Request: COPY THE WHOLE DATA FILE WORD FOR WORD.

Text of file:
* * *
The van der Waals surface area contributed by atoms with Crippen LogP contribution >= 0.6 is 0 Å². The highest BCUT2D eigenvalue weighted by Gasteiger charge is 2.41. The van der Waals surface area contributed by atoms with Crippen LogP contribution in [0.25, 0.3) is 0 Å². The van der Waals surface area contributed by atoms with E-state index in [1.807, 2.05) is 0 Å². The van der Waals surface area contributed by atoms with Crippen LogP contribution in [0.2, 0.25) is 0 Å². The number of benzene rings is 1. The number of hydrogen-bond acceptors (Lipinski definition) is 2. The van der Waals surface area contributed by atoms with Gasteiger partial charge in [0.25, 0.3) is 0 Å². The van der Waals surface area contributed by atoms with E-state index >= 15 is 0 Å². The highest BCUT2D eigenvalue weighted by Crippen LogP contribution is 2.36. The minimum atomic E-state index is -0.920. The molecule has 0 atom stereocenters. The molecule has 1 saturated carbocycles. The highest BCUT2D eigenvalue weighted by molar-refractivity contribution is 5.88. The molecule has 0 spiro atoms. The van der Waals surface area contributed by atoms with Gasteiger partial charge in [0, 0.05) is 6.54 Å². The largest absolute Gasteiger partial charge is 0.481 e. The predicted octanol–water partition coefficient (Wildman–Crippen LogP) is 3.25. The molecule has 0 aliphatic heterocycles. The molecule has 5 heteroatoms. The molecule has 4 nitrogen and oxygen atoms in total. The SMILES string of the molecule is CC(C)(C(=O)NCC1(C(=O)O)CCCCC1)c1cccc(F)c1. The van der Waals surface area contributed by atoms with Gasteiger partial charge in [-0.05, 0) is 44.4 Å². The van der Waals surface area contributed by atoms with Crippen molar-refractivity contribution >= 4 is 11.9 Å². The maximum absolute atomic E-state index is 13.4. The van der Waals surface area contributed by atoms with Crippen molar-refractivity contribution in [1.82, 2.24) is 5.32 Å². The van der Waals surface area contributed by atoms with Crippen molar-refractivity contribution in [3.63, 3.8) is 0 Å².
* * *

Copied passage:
The van der Waals surface area contributed by atoms with Crippen LogP contribution >= 0.6 is 0 Å². The highest BCUT2D eigenvalue weighted by Gasteiger charge is 2.41. The van der Waals surface area contributed by atoms with Crippen LogP contribution in [0.25, 0.3) is 0 Å². The van der Waals surface area contributed by atoms with E-state index in [1.807, 2.05) is 0 Å². The van der Waals surface area contributed by atoms with Crippen LogP contribution in [0.2, 0.25) is 0 Å². The number of benzene rings is 1. The number of hydrogen-bond acceptors (Lipinski definition) is 2. The van der Waals surface area contributed by atoms with Gasteiger partial charge in [0.25, 0.3) is 0 Å². The van der Waals surface area contributed by atoms with E-state index >= 15 is 0 Å². The highest BCUT2D eigenvalue weighted by Crippen LogP contribution is 2.36. The minimum atomic E-state index is -0.920. The molecule has 0 atom stereocenters. The molecule has 1 saturated carbocycles. The highest BCUT2D eigenvalue weighted by molar-refractivity contribution is 5.88. The molecule has 0 spiro atoms. The van der Waals surface area contributed by atoms with Gasteiger partial charge in [0, 0.05) is 6.54 Å². The largest absolute Gasteiger partial charge is 0.481 e. The predicted octanol–water partition coefficient (Wildman–Crippen LogP) is 3.25. The molecule has 0 aliphatic heterocycles. The molecule has 5 heteroatoms. The molecule has 4 nitrogen and oxygen atoms in total. The SMILES string of the molecule is CC(C)(C(=O)NCC1(C(=O)O)CCCCC1)c1cccc(F)c1. The van der Waals surface area contributed by atoms with Gasteiger partial charge in [-0.05, 0) is 44.4 Å². The van der Waals surface area contributed by atoms with Crippen molar-refractivity contribution >= 4 is 11.9 Å². The maximum absolute atomic E-state index is 13.4. The van der Waals surface area contributed by atoms with Crippen molar-refractivity contribution in [1.82, 2.24) is 5.32 Å². The van der Waals surface area contributed by atoms with Crippen molar-refractivity contribution in [3.63, 3.8) is 0 Å².